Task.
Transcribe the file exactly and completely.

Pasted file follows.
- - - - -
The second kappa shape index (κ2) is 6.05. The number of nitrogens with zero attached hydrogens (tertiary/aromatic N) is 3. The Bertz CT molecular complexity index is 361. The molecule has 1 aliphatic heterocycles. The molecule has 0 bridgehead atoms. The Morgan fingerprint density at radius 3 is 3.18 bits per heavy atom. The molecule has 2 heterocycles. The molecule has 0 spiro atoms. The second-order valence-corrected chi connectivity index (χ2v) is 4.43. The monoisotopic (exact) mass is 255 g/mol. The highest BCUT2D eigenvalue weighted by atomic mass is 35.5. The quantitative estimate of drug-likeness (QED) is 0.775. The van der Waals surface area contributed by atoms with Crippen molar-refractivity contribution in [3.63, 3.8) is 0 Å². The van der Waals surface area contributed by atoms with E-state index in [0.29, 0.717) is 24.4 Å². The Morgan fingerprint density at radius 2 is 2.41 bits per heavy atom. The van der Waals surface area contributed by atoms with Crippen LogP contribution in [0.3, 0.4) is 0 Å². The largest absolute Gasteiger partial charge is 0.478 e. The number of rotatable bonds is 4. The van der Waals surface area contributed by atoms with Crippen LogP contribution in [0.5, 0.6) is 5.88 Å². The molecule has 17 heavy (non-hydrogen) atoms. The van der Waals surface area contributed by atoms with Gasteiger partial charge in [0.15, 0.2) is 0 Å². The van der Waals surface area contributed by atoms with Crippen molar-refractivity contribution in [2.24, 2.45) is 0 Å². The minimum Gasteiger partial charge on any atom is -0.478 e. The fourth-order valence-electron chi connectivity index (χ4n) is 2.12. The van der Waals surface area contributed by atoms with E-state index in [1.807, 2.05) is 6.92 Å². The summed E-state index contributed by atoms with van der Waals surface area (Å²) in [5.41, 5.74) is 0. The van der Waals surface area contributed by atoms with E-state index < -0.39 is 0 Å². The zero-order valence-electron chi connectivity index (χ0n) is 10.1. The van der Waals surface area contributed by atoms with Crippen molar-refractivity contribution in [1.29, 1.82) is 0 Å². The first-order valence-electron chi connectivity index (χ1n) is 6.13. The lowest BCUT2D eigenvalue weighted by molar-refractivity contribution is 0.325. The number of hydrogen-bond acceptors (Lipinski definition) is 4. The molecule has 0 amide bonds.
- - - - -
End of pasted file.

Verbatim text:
The second kappa shape index (κ2) is 6.05. The number of nitrogens with zero attached hydrogens (tertiary/aromatic N) is 3. The Bertz CT molecular complexity index is 361. The molecule has 1 aliphatic heterocycles. The molecule has 0 bridgehead atoms. The Morgan fingerprint density at radius 3 is 3.18 bits per heavy atom. The molecule has 2 heterocycles. The molecule has 0 spiro atoms. The second-order valence-corrected chi connectivity index (χ2v) is 4.43. The monoisotopic (exact) mass is 255 g/mol. The highest BCUT2D eigenvalue weighted by atomic mass is 35.5. The quantitative estimate of drug-likeness (QED) is 0.775. The van der Waals surface area contributed by atoms with Crippen molar-refractivity contribution in [3.63, 3.8) is 0 Å². The van der Waals surface area contributed by atoms with E-state index in [0.29, 0.717) is 24.4 Å². The Morgan fingerprint density at radius 2 is 2.41 bits per heavy atom. The van der Waals surface area contributed by atoms with Crippen LogP contribution in [0.3, 0.4) is 0 Å². The largest absolute Gasteiger partial charge is 0.478 e. The number of rotatable bonds is 4. The van der Waals surface area contributed by atoms with Crippen LogP contribution in [0.5, 0.6) is 5.88 Å². The molecule has 17 heavy (non-hydrogen) atoms. The van der Waals surface area contributed by atoms with Gasteiger partial charge in [0.15, 0.2) is 0 Å². The van der Waals surface area contributed by atoms with Crippen molar-refractivity contribution in [2.24, 2.45) is 0 Å². The minimum Gasteiger partial charge on any atom is -0.478 e. The fourth-order valence-electron chi connectivity index (χ4n) is 2.12. The van der Waals surface area contributed by atoms with E-state index in [1.807, 2.05) is 6.92 Å². The summed E-state index contributed by atoms with van der Waals surface area (Å²) in [5.41, 5.74) is 0. The van der Waals surface area contributed by atoms with E-state index < -0.39 is 0 Å². The zero-order valence-electron chi connectivity index (χ0n) is 10.1. The van der Waals surface area contributed by atoms with Crippen molar-refractivity contribution in [1.29, 1.82) is 0 Å². The first-order valence-electron chi connectivity index (χ1n) is 6.13. The lowest BCUT2D eigenvalue weighted by molar-refractivity contribution is 0.325. The number of hydrogen-bond acceptors (Lipinski definition) is 4. The molecule has 0 amide bonds.